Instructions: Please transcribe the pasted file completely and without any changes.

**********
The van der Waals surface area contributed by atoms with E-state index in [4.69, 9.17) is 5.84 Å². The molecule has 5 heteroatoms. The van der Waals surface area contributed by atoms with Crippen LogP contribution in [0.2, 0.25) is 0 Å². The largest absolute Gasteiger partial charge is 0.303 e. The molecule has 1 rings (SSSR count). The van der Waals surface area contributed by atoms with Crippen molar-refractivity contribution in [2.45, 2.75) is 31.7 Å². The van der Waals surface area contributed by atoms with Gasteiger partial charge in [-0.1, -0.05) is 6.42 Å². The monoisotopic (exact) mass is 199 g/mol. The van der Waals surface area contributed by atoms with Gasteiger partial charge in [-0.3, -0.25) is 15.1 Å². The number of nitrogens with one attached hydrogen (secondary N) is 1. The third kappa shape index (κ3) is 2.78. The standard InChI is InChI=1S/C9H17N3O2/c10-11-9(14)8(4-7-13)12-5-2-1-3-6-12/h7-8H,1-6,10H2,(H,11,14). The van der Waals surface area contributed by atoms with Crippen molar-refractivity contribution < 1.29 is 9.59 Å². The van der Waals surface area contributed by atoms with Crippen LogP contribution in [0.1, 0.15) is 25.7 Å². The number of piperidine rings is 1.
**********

The van der Waals surface area contributed by atoms with E-state index in [4.69, 9.17) is 5.84 Å². The molecule has 5 heteroatoms. The van der Waals surface area contributed by atoms with Crippen LogP contribution in [0.2, 0.25) is 0 Å². The largest absolute Gasteiger partial charge is 0.303 e. The molecule has 1 rings (SSSR count). The van der Waals surface area contributed by atoms with Crippen molar-refractivity contribution in [2.45, 2.75) is 31.7 Å². The van der Waals surface area contributed by atoms with Gasteiger partial charge in [-0.1, -0.05) is 6.42 Å². The monoisotopic (exact) mass is 199 g/mol. The van der Waals surface area contributed by atoms with Gasteiger partial charge in [-0.3, -0.25) is 15.1 Å². The number of nitrogens with one attached hydrogen (secondary N) is 1. The third kappa shape index (κ3) is 2.78. The standard InChI is InChI=1S/C9H17N3O2/c10-11-9(14)8(4-7-13)12-5-2-1-3-6-12/h7-8H,1-6,10H2,(H,11,14). The van der Waals surface area contributed by atoms with Crippen molar-refractivity contribution < 1.29 is 9.59 Å². The van der Waals surface area contributed by atoms with Crippen LogP contribution in [0.1, 0.15) is 25.7 Å². The number of piperidine rings is 1.